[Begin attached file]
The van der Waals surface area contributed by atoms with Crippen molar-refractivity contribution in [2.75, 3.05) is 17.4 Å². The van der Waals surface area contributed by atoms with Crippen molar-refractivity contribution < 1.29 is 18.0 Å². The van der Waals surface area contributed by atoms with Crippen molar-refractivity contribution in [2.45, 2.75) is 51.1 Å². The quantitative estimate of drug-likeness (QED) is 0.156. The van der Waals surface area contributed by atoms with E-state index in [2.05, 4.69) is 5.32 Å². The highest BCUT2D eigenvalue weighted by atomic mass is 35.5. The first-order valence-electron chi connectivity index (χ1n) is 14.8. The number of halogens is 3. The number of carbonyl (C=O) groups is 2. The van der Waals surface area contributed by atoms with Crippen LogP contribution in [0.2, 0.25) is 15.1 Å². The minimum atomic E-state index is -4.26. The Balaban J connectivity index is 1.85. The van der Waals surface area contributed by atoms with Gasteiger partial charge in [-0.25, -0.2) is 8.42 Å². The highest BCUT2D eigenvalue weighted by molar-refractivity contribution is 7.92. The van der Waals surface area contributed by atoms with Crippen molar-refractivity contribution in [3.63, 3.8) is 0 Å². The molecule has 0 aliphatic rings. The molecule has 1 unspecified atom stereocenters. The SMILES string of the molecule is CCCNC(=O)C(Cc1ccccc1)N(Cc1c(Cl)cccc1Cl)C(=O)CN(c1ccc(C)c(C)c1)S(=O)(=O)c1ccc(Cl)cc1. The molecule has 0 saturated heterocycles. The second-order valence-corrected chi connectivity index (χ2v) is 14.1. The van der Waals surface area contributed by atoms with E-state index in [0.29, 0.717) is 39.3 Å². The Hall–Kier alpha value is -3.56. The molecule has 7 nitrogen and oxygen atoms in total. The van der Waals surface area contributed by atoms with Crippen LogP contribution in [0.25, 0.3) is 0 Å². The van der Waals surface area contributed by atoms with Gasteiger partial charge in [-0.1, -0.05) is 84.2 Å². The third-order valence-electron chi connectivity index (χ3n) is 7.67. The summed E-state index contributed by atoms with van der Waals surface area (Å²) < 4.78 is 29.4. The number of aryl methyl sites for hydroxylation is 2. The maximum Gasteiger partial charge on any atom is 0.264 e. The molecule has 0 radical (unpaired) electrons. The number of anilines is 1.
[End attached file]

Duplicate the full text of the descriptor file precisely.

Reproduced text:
The van der Waals surface area contributed by atoms with Crippen molar-refractivity contribution in [2.75, 3.05) is 17.4 Å². The van der Waals surface area contributed by atoms with Crippen molar-refractivity contribution < 1.29 is 18.0 Å². The van der Waals surface area contributed by atoms with Crippen molar-refractivity contribution in [2.45, 2.75) is 51.1 Å². The quantitative estimate of drug-likeness (QED) is 0.156. The van der Waals surface area contributed by atoms with E-state index in [2.05, 4.69) is 5.32 Å². The highest BCUT2D eigenvalue weighted by atomic mass is 35.5. The first-order valence-electron chi connectivity index (χ1n) is 14.8. The number of halogens is 3. The number of carbonyl (C=O) groups is 2. The van der Waals surface area contributed by atoms with Crippen LogP contribution in [0.2, 0.25) is 15.1 Å². The minimum atomic E-state index is -4.26. The Balaban J connectivity index is 1.85. The van der Waals surface area contributed by atoms with Gasteiger partial charge in [-0.25, -0.2) is 8.42 Å². The highest BCUT2D eigenvalue weighted by molar-refractivity contribution is 7.92. The van der Waals surface area contributed by atoms with Crippen molar-refractivity contribution in [3.63, 3.8) is 0 Å². The molecule has 0 aliphatic rings. The molecule has 1 unspecified atom stereocenters. The SMILES string of the molecule is CCCNC(=O)C(Cc1ccccc1)N(Cc1c(Cl)cccc1Cl)C(=O)CN(c1ccc(C)c(C)c1)S(=O)(=O)c1ccc(Cl)cc1. The molecule has 0 saturated heterocycles. The second-order valence-corrected chi connectivity index (χ2v) is 14.1. The van der Waals surface area contributed by atoms with E-state index in [0.29, 0.717) is 39.3 Å². The Hall–Kier alpha value is -3.56. The molecule has 7 nitrogen and oxygen atoms in total. The van der Waals surface area contributed by atoms with Crippen LogP contribution in [0.25, 0.3) is 0 Å². The van der Waals surface area contributed by atoms with Gasteiger partial charge in [-0.1, -0.05) is 84.2 Å². The third-order valence-electron chi connectivity index (χ3n) is 7.67. The summed E-state index contributed by atoms with van der Waals surface area (Å²) < 4.78 is 29.4. The number of aryl methyl sites for hydroxylation is 2. The maximum Gasteiger partial charge on any atom is 0.264 e. The molecule has 0 radical (unpaired) electrons. The number of anilines is 1.